Little Black Ants

Monomorium minimum (Buckley)
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The little black ant gets its common name from its very small size and black coloration. Colonies are moderate to very large and contain many queens. 

Pest Stats

Color

Dark brown to black; typically jet-black

Legs

Six

Shape

Pedicel, or ant waist, is two-segmented; Profile is unevenly rounded; thorax lacks spines

Size

1/16” (1.5-2mm)

Antennae

Yes

Region

Found throughout the United States, especially in the eastern region, in the southern half of California, and the San Francisco Bay area

Habits

Little black ant swarms are common from June to August, during which time they forage in trails and are frequently seen along sidewalks.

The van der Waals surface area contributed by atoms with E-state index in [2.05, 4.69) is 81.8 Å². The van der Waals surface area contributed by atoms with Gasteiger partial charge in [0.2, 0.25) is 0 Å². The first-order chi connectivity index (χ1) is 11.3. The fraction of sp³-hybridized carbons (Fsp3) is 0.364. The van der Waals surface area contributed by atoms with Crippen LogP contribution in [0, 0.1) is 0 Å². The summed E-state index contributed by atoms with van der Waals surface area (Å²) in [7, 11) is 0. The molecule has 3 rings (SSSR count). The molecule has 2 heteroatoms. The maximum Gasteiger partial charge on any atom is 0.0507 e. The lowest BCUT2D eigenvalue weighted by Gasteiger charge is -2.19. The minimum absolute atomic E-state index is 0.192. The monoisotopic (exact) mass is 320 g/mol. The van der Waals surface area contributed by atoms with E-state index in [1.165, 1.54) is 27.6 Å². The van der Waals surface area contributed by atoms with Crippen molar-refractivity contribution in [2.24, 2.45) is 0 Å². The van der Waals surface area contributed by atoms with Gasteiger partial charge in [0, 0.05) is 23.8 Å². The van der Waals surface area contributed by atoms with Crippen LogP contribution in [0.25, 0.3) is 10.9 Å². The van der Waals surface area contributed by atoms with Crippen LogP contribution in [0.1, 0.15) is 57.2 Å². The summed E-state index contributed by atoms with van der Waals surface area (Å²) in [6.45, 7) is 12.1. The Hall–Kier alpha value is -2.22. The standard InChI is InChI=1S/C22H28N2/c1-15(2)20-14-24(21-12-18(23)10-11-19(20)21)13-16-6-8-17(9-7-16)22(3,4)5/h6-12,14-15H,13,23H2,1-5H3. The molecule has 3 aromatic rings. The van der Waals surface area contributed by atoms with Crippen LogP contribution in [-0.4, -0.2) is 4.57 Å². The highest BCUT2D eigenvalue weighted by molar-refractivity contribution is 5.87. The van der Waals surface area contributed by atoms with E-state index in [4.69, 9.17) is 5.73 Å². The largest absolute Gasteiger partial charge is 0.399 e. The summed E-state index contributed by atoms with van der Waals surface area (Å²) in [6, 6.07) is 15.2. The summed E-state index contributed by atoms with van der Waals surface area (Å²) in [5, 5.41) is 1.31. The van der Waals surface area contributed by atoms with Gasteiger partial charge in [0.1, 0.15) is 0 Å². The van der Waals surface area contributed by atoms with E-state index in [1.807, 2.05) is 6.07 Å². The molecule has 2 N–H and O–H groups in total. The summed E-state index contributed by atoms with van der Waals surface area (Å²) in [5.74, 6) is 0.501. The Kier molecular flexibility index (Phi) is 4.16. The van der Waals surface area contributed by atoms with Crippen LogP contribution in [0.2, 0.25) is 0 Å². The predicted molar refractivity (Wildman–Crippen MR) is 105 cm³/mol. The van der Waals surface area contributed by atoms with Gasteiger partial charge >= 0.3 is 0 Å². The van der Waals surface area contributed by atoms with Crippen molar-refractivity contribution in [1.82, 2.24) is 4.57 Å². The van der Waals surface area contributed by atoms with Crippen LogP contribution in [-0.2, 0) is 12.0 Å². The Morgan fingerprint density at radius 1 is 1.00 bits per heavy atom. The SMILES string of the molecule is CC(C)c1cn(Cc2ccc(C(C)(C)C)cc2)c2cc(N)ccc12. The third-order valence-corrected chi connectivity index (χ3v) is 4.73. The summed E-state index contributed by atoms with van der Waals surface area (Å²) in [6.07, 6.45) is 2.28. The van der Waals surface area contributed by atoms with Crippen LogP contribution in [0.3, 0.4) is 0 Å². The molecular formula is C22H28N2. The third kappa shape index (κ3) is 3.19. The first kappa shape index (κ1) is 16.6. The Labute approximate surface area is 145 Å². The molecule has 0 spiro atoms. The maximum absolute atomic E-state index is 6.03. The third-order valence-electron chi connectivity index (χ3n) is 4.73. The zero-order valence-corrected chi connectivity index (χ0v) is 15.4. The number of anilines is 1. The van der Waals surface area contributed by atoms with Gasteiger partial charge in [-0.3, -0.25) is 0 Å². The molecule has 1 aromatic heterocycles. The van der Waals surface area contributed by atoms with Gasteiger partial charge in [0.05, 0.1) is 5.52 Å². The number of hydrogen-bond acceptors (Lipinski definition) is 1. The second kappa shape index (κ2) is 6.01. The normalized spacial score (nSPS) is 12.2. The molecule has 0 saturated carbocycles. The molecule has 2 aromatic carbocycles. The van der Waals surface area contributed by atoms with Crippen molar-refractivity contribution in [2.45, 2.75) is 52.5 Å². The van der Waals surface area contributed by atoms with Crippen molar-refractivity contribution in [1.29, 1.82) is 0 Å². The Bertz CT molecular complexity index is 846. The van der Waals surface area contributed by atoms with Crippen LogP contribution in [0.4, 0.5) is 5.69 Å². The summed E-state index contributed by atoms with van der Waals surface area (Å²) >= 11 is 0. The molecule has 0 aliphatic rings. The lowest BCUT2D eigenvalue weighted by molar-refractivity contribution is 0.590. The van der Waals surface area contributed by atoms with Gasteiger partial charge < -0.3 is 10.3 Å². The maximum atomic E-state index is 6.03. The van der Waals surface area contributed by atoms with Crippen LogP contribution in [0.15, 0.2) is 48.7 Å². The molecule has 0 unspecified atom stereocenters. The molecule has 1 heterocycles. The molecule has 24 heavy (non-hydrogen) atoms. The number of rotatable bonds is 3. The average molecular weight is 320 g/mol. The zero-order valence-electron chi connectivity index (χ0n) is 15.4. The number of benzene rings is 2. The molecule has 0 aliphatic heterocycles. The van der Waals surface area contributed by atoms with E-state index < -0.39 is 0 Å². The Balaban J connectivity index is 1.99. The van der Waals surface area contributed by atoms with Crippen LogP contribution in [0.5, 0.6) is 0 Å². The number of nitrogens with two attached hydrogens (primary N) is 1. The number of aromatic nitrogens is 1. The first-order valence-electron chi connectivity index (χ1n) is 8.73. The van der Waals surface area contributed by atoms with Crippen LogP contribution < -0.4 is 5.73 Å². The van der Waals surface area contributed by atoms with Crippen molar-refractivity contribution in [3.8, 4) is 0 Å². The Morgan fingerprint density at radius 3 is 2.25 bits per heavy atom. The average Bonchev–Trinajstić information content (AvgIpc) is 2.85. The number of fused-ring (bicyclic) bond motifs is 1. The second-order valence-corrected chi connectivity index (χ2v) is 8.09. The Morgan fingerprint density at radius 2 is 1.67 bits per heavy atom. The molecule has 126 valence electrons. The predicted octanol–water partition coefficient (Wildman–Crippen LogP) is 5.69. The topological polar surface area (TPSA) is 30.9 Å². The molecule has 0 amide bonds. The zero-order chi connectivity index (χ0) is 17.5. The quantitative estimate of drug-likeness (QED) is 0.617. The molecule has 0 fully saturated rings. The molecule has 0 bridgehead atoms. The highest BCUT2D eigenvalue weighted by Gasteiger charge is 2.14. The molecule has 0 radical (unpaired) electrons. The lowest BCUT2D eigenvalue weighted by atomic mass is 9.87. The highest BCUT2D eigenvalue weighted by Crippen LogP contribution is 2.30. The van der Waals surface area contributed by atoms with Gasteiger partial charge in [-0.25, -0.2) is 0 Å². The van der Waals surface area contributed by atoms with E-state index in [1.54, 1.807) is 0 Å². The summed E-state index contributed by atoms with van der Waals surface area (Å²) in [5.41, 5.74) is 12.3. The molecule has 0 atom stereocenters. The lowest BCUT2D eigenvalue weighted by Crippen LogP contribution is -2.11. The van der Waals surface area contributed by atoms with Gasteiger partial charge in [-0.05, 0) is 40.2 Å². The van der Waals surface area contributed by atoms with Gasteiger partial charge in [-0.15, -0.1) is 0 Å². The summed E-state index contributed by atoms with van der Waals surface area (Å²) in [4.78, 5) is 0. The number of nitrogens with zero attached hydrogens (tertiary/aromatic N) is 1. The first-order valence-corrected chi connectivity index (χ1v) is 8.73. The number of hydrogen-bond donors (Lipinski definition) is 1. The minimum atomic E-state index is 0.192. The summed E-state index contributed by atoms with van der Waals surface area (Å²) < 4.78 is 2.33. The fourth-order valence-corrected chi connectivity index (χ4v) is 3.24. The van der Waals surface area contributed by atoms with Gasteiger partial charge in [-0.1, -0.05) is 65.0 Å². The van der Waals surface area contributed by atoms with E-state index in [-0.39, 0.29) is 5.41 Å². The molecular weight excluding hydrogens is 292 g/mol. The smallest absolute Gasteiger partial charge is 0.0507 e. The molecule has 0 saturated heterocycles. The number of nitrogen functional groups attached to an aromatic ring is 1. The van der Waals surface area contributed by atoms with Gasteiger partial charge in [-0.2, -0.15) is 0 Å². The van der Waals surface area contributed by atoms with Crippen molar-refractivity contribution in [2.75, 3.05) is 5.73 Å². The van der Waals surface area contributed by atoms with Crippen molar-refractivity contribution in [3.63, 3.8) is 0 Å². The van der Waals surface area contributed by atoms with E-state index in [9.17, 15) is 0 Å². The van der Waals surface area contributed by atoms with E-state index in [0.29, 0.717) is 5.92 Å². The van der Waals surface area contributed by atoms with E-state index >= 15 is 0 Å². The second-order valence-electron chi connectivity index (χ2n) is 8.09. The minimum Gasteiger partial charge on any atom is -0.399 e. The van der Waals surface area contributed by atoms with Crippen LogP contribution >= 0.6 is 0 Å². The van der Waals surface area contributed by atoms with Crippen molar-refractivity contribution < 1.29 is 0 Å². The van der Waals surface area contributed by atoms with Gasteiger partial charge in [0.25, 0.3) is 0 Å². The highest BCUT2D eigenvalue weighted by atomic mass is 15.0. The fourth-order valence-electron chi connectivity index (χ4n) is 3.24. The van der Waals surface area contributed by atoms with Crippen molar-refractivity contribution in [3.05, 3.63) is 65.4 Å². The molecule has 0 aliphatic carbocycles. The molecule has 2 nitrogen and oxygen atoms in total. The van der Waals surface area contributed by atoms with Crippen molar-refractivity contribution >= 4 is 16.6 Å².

These small ants feed on grease, oil, meats, fruits, and vegetables materials such as corn meal and sweets. The workers also feed on other insects, honeydew and plant secretions.

Habitat

Little black ants are common in wooded areas. In yards, they nest under rocks, in rotting logs, and under piles of bricks or lumber. Indoors, nests are located in woodwork, wall voids, decaying wood, masonry, and behind facades.

Threats

Although little black ants have a stinger, it is often too small and weak to be effective.